Ogrizovic, incidentally, is a giantkiller himself. As a keen fast bowler, he was in the Shropshire side who beat Yorkshire in the NatWest Trophy in 1984 - Ogrizovic 10-1-43-1 (Moxon). He also reached the final of the main club cricket competition with Shrewsbury but missed out on Lord's as the town's football club, his then-employers, were away to Grimsby on final day. "I was there in spirit," he said, "the winning runs were hit with my bat." He still plays, in the powerful Birmingham League.
Back to football's cup. "Every club left must fancy their chances now. If we play to the best of our ability we can beat any of the other sides - which is not to say we think we will win it. With it being 10 years since we won, people in the city are saying it could be our year, but I'm too long in the tooth to start thinking about that yet. I am not looking any further ahead than a very difficult game at Derby.
"In 1987 I was already 29 and I was determined to take it all in. I thought: `This might not happen again' and, to date, it hasn't. I've said to a few lads: `This year might be your best opportunity, time does pass you by. Don't think there's next year and the year after. Do it now, this is your chance'."
If they beat Derby on Wednesday, Coventry will face Middlesbrough in the sixth round at home. The ideal semi-final for Ogrizovic would then be Chesterfield, not for the obvious benefit in playing a Second Division club, but because that is where he started.
"It would be great to play them. I've very fond memories though I was not there long. I was in the police and thought I had no future in football when Arthur Cox asked me if I fancied signing pro. I had to take a cut in wages but the opportunity was too good."
Ogrizovic went straight in the first team - "playing on adrenalin" - and, 18 matches and four months later, was signed for pounds 70,000 by Liverpool - the same fee Coventry paid Shrewsbury for him seven years later.
"The police had already installed discipline into me at a very early age and I found Liverpool was also a very disciplined set-up. Bob Paisley was manager, with Joe Fagan and Ronnie Moran. Roy Evans was reserve team coach. They never allowed people to get carried away with themselves even though they were European champions. Bob was quiet, but he never let players get too big for their boots. He knew exactly what he wanted and was a very good judge of a player."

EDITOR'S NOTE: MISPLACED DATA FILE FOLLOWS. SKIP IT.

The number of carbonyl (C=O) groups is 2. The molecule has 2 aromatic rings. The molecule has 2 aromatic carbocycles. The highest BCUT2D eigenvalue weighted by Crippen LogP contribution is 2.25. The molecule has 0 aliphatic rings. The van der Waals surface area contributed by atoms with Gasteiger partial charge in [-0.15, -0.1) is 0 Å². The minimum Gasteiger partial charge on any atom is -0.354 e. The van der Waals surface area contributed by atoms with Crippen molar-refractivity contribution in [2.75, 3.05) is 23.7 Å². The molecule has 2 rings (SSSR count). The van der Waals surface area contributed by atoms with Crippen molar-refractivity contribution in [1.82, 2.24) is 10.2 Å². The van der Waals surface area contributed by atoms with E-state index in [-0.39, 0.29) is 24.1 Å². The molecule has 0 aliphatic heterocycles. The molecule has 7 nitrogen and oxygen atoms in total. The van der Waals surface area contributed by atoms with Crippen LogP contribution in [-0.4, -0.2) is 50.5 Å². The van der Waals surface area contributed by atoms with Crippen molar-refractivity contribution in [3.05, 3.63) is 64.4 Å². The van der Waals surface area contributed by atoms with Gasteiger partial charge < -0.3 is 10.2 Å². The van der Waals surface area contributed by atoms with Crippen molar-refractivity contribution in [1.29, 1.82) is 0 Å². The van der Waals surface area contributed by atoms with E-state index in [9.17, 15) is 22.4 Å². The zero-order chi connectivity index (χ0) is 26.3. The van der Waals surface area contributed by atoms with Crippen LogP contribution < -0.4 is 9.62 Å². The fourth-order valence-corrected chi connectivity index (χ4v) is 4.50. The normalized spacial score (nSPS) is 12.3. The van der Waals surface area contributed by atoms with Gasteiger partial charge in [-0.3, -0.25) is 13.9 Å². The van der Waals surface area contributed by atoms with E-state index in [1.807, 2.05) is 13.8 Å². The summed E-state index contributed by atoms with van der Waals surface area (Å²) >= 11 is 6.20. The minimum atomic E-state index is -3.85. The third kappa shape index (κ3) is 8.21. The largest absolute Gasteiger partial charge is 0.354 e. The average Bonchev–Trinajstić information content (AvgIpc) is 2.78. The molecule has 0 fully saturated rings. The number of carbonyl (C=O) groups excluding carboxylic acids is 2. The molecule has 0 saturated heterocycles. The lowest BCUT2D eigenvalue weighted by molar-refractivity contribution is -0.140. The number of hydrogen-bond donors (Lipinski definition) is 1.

Ogrizovic spent four-and-a-half years at Anfield, all but four games in Evans' reserves alongside players of the calibre of Tommy Smith, Emlyn Hughes, Sammy Lee, Kevin Sheedy, Ronnie Whelan and Ian Rush.
"I learned a lot. I remember a reserve game with Manchester United with 15 internationals on the pitch. My only regret was that I probably stayed a year or two too long."
And yet he will always wonder if he might have stayed for a decade. "It's a funny story," he says, as people do when they tell a story which is not funny at all, not for them.
"Ray Clemence was in goal and obviously playing very well, I was never going to get past him and I felt I needed first-team experience. I put that to Bob Paisley and he agreed but said I had to wait until he had signed another keeper and until we were put of Europe.
"He signed Bruce Grobbelaar. Meanwhile we got to the European Cup final and beat Real Madrid in Paris. I was on the bench. Then Ray dropped the bombshell that he wanted to leave. If I had known Ray was going, I would never have asked for a move.
"Bob had spent pounds 250,000 on Bruce so he was obviously going to play him, but he persuaded me to stay another year and fight it out with him. Unfortunately I never got the opportunity. Who knows what would have happened? I always wonder, but it's no good looking back."
Indeed. It is a fair bet the former policeman - at 6ft 5in he was always detailed to patrol Nottingham city centre on a Saturday night - would not swap places with Grobbelaar now.